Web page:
Sherman County eNews #90


  1. Lions’ Luncheon meeting is Monday, April 4

  2. National Distracted Driving Awareness Month

  3. No political signs on state highway right of way

  4. Oregon Governor Signs Good Neighbor Agreement with Forest Service

  5. Making Your Own Assessment

  6. Links: Investigate ~ Search ~ Examine ~ Research ~ Study ~ Think

1. Lions’ Luncheon Meeting is Monday, April 4


LionsInternationalLogoMonday at noon, April 4th, the meeting at the senior center side room will include lunch, followed by our monthly meeting. Guests are welcome!  President Geremy will explain in detail and present for approval our planned “Legacy Project.”

From someone to document the steps in completing the project, to hours of actual physical participation, the purpose of this project is to assist or create something which will lastingly provide a benefit to the county.  This project is to honor our Lion International Organization’s years of service, as the 100th anniversary of our origin in 1917!

2. National Distracted Driving Awareness Month



A recent AAA survey concluded that, in a 30-day period,

  • 70 percent of drivers talked on their cell phone while driving and
  • 42 percent read texts or emails while in traffic.
  • A recent ODOT survey by Southern Oregon University concluded that drivers didn’t like someone else driving distracted, but still did it themselves:
  • 84 percent of respondents said they feel uncomfortable riding as a passenger with a distracted driver. But
  • 44 percent admitted to driving distracted with passengers. And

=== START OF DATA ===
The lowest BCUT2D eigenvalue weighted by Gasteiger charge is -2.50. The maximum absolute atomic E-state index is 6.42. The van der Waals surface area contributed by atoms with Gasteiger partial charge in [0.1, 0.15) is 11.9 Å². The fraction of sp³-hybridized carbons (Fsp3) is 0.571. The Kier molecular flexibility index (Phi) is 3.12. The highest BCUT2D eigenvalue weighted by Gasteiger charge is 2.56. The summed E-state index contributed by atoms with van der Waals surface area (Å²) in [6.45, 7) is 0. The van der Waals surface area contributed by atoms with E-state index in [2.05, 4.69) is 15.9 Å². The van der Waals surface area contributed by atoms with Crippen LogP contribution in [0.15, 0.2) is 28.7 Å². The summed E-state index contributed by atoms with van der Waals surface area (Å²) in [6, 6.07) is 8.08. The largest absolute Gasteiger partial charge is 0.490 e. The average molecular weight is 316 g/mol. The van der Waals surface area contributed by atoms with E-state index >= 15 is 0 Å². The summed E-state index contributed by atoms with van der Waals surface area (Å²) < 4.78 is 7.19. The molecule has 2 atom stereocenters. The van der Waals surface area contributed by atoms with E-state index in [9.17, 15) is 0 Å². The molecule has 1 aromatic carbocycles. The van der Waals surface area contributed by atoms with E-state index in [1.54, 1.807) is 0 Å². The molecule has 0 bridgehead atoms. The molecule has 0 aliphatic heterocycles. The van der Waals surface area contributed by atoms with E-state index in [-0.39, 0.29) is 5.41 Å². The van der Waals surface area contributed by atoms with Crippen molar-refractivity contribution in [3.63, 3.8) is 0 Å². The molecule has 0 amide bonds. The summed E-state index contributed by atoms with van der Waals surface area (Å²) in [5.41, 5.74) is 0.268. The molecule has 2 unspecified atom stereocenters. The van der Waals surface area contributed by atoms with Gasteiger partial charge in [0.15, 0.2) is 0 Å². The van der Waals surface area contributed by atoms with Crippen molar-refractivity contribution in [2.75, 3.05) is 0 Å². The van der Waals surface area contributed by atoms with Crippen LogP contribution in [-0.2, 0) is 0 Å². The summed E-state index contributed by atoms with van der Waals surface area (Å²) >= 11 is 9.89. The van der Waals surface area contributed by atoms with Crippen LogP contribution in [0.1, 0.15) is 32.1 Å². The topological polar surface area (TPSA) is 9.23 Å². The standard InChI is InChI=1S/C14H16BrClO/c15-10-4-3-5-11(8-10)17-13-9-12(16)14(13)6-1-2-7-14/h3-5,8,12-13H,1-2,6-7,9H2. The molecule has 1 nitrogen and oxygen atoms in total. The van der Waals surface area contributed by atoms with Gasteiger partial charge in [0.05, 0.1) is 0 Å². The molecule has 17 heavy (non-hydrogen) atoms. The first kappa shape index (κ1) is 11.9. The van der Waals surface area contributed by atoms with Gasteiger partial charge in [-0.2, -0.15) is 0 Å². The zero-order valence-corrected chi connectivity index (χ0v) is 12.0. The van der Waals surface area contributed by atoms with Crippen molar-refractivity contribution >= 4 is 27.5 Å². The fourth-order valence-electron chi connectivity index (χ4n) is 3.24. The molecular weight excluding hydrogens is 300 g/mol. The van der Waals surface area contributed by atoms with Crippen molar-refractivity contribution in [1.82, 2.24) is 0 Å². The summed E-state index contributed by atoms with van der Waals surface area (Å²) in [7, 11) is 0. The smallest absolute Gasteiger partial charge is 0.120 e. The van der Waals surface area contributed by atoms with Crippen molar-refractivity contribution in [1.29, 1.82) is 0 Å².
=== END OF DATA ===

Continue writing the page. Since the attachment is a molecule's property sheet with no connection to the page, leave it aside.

• 75 percent admitted they drove distracted when they drove alone

3. No political signs on state highway right of way

With the May 17 primary elections approaching, ODOT reminds campaigns that political signs may not be posted on any Oregon state highway right of way.


No signs except official traffic control devices are allowed in the state highway right of way. Improperly placed political signs will be removed without notice and held at a nearby ODOT District Maintenance office for 30 days.

Campaigns should contact AskODOT (1-888-ASK-ODOT or 1-888-275-6368 or to retrieve signs. Complaints about illegally placed signs can also be registered by contacting AskODOT.

Signs are prohibited on trees, utility poles, fence posts and natural features within highway right of way. They also are prohibited within view of a designated scenic area.

Temporary political signs are allowed on private property within view of state highways with the following restrictions:

  • New signs are limited to 12 square feet.
  • No flashing or intermittent lights, animated or moving parts are allowed.
  • Signs must not imitate an official highway sign or device.
  • Signs are not allowed in scenic corridors.

Local municipalities may also regulate the placement of political signs.

Visit for more information on ODOT’s outdoor signs rules.